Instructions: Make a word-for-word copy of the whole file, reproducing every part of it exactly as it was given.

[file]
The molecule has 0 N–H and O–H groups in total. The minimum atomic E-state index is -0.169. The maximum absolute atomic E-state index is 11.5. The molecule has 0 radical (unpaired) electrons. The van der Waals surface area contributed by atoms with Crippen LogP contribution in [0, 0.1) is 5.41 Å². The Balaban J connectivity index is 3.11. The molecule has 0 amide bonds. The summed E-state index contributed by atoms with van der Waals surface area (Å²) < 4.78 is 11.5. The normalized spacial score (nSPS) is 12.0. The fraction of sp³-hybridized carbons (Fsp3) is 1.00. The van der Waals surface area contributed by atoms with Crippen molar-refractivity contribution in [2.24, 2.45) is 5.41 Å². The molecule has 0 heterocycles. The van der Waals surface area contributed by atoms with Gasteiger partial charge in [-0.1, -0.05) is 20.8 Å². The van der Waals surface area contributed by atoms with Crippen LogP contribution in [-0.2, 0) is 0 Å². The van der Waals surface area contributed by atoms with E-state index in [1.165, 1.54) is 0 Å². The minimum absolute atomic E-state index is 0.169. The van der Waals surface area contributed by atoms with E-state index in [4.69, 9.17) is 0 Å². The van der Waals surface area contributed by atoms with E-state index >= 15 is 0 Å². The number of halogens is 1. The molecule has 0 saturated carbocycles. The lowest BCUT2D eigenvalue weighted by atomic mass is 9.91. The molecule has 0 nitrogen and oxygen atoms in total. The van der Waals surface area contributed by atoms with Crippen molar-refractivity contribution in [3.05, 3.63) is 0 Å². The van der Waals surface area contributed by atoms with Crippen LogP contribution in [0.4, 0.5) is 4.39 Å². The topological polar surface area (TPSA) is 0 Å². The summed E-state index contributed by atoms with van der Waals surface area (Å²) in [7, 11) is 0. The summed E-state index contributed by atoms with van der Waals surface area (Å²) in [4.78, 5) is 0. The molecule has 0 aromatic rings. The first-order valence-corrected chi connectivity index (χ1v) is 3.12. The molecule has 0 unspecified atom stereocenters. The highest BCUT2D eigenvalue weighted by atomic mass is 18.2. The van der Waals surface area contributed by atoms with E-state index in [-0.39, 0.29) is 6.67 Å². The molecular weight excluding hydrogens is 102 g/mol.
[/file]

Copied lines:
The molecule has 0 N–H and O–H groups in total. The minimum atomic E-state index is -0.169. The maximum absolute atomic E-state index is 11.5. The molecule has 0 radical (unpaired) electrons. The van der Waals surface area contributed by atoms with Crippen LogP contribution in [0, 0.1) is 5.41 Å². The Balaban J connectivity index is 3.11. The molecule has 0 amide bonds. The summed E-state index contributed by atoms with van der Waals surface area (Å²) < 4.78 is 11.5. The normalized spacial score (nSPS) is 12.0. The fraction of sp³-hybridized carbons (Fsp3) is 1.00. The van der Waals surface area contributed by atoms with Crippen molar-refractivity contribution in [2.24, 2.45) is 5.41 Å². The molecule has 0 heterocycles. The van der Waals surface area contributed by atoms with Gasteiger partial charge in [-0.1, -0.05) is 20.8 Å². The van der Waals surface area contributed by atoms with Crippen LogP contribution in [-0.2, 0) is 0 Å². The van der Waals surface area contributed by atoms with E-state index in [1.165, 1.54) is 0 Å². The minimum absolute atomic E-state index is 0.169. The van der Waals surface area contributed by atoms with E-state index in [4.69, 9.17) is 0 Å². The van der Waals surface area contributed by atoms with E-state index >= 15 is 0 Å². The number of halogens is 1. The molecule has 0 saturated carbocycles. The lowest BCUT2D eigenvalue weighted by atomic mass is 9.91. The molecule has 0 nitrogen and oxygen atoms in total. The van der Waals surface area contributed by atoms with Crippen molar-refractivity contribution in [3.05, 3.63) is 0 Å². The van der Waals surface area contributed by atoms with Crippen LogP contribution in [0.4, 0.5) is 4.39 Å². The topological polar surface area (TPSA) is 0 Å². The summed E-state index contributed by atoms with van der Waals surface area (Å²) in [7, 11) is 0. The summed E-state index contributed by atoms with van der Waals surface area (Å²) in [4.78, 5) is 0. The molecule has 0 aromatic rings. The first-order valence-corrected chi connectivity index (χ1v) is 3.12. The molecule has 0 unspecified atom stereocenters. The highest BCUT2D eigenvalue weighted by atomic mass is 18.2. The van der Waals surface area contributed by atoms with E-state index in [-0.39, 0.29) is 6.67 Å². The molecular weight excluding hydrogens is 102 g/mol.